2007 CSAP Results
PSD students top students statewide
Poudre School District students continued to perform higher than students statewide in all 27 areas tested in spring 2007 on the Colorado Student Assessment Program (CSAP) tests, announced July 31.
PSD’s district-wide average remains well ahead of state averages, from 8% to 19% higher in all subjects, at all grade levels. Overall, PSD students improved scores or remained the same on 20 of 27 tests. District average dropped slightly on 7 tests.
On the ACT test given to all 11th graders statewide, PSD’s students scored an average 21.4 on the composite, compared to 19.8 statewide. Two Rocky Mountain High School students, Ethan Dickinson and Jenna Pettinger, earned a perfect composite score of 36 on the ACT College Entrance Exam. Out of 51,000 students statewide who took the ACT this spring, only 24 scored a 36, the highest possible composite score. Their perfect scores qualify these students to attend the most selective universities in the nation. Dickinson and Pettinger, both juniors at RMHS when they took the exam last spring, will graduate from RMHS in May 2008.
The scores provide a snapshot in time of PSD’s alignment of curriculum to standards. This is the 11th year CSAP tests have been given, with results used to measure state and district effectiveness in delivering, and students’ skills in learning Colorado model content standards.
From 1996 through 2000, tests were scored differently, so no strong comparisons can be made between early tests and those given the last six years. Starting in 2001, CDE changed the structure of the test to give a better indication of the academic growth of students.
“The test itself is excellent,” says Chuck DeWayne, PSD’s director of curriculum, assessment and instruction. “It gives us good information on five levels—by student, classroom, grade level, school-wide, and district-wide—to help guide instruction. While we’re pleased that we continue to exceed the state averages at all grade levels, in all content areas, we can never be satisfied. We always strive for ways to improve in all areas.”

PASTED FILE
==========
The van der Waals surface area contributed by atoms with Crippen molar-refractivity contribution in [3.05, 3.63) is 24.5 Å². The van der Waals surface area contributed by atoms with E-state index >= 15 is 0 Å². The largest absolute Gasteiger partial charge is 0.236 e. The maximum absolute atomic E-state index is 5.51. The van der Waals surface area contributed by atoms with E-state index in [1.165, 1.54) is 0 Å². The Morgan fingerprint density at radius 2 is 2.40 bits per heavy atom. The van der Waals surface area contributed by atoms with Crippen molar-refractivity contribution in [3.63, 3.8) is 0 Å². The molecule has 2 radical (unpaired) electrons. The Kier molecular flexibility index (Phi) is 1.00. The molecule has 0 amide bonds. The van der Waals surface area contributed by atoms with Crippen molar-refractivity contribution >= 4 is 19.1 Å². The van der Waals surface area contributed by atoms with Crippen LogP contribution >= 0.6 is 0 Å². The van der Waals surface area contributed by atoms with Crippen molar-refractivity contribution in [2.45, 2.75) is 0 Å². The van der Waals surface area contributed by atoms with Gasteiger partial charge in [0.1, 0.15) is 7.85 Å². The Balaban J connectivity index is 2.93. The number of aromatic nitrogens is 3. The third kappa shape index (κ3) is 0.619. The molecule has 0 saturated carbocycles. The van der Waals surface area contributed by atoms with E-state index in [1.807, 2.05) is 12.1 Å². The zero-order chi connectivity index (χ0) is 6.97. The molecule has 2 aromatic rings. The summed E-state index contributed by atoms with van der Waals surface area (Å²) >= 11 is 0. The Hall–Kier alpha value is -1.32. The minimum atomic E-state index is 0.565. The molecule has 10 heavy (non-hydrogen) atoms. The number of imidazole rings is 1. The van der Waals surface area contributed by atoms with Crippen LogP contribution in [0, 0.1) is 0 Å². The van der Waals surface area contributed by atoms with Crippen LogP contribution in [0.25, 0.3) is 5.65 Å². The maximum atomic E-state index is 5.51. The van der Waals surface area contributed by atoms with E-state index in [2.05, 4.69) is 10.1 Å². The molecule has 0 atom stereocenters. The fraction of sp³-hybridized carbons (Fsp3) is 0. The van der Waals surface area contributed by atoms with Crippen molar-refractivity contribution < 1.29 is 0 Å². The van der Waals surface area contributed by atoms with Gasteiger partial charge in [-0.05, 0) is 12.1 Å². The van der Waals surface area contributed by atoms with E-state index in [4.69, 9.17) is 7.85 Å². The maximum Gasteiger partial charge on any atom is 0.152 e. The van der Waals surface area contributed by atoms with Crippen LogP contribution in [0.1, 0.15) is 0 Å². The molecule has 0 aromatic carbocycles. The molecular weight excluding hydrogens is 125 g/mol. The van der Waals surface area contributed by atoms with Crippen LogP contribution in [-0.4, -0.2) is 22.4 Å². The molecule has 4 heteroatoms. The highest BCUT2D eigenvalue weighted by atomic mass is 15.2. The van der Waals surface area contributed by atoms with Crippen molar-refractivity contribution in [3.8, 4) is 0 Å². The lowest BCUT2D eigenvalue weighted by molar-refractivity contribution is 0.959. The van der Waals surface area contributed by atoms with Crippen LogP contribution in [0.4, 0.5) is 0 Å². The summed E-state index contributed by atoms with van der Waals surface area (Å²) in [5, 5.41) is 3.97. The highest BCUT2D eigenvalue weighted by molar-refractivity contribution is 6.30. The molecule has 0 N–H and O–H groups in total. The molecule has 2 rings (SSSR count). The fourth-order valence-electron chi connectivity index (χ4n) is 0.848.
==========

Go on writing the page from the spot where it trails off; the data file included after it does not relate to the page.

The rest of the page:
Among the highlights of this year’s CSAP scores:
- PSD students’ scores improved on 18 tests compared with 12 last year. Overall, PSD scores improved or remained the same on 20 of 27 tests.
- PSD made strong gains in 6 of 8 grades tested in math.
- PSD students’ science scores increased in all 3 grades tested (grades 5, 8, and 10).
PSD uses CSAP along with other testing or assessment tools to monitor student progress throughout the year.
“We continue to look at student progress on a individual basis, identify students who are lagging behind, and focusing on strategies to help those students,” says DeWayne. “We are improving our methods of monitoring progress throughout the year so we can adjust curriculum and guide instruction. Students are assessed frequently (in addition to CSAPs) so we can identify their needs during the school year.”
Additional assessments include Levels tests at several grade levels, Measures of Academic Progress (MAPs), Diagnostic Reading Assessments (elementary grades), Scholastic Reading Inventories (secondary grades) and “common assessments” in several content areas.
Recent organizational restructuring in PSD will increase collaboration between the divisions that oversee instruction, assessment, and professional development. Jan Borman, PSD’s new executive director of student achievement and professional development, will unite the efforts of Staff Development, Accreditation and Assessment, Curriculum and Instruction, Instructional Technology, Student Services, Special Education, and Research and Development to improve student academic achievement.
“With the support of these outstanding leaders, we’ll have the opportunity to support schools even more extensively than before,” says Borman, former principal at Dunn Elementary International Baccalaureate (IB) World School.
The state and federal government use CSAP scores for other purposes. CSAP scores are used to calculate Adequate Yearly Progress (AYP) in conjunction with No Child Left Behind (NCLB) federal education legislation. The Colorado Department of Education is expected to release preliminary AYP calculations in August. In addition, the scores are used to calculate School Accountability Reports (SARs), detailed school reports sent to parents each January.
What do the categories assigned to student scores mean? Students who placed in the two lower categories (unsatisfactory and partially proficient) are not proficient in one or more standards in the subject area being tested. Whereas, students rated proficient or advanced are performing at or above grade level in the subject area on the standards being tested.
It’s important to remember that a different group of students is tested each year in each subject and at each grade level, so comparisons from year to year do not provide relevant information on the gains individual students are making.
Parents will receive their students’ individual CSAP results from their school early this fall. These reports will detail each student’s progress toward meeting standards, and provide an explanation of the performance categories.
2005-2007 Longitudinal Assessment
Reading Assessment Scores
Writing Assessment Scores
Math Assessment Scores
Science Assessment Scores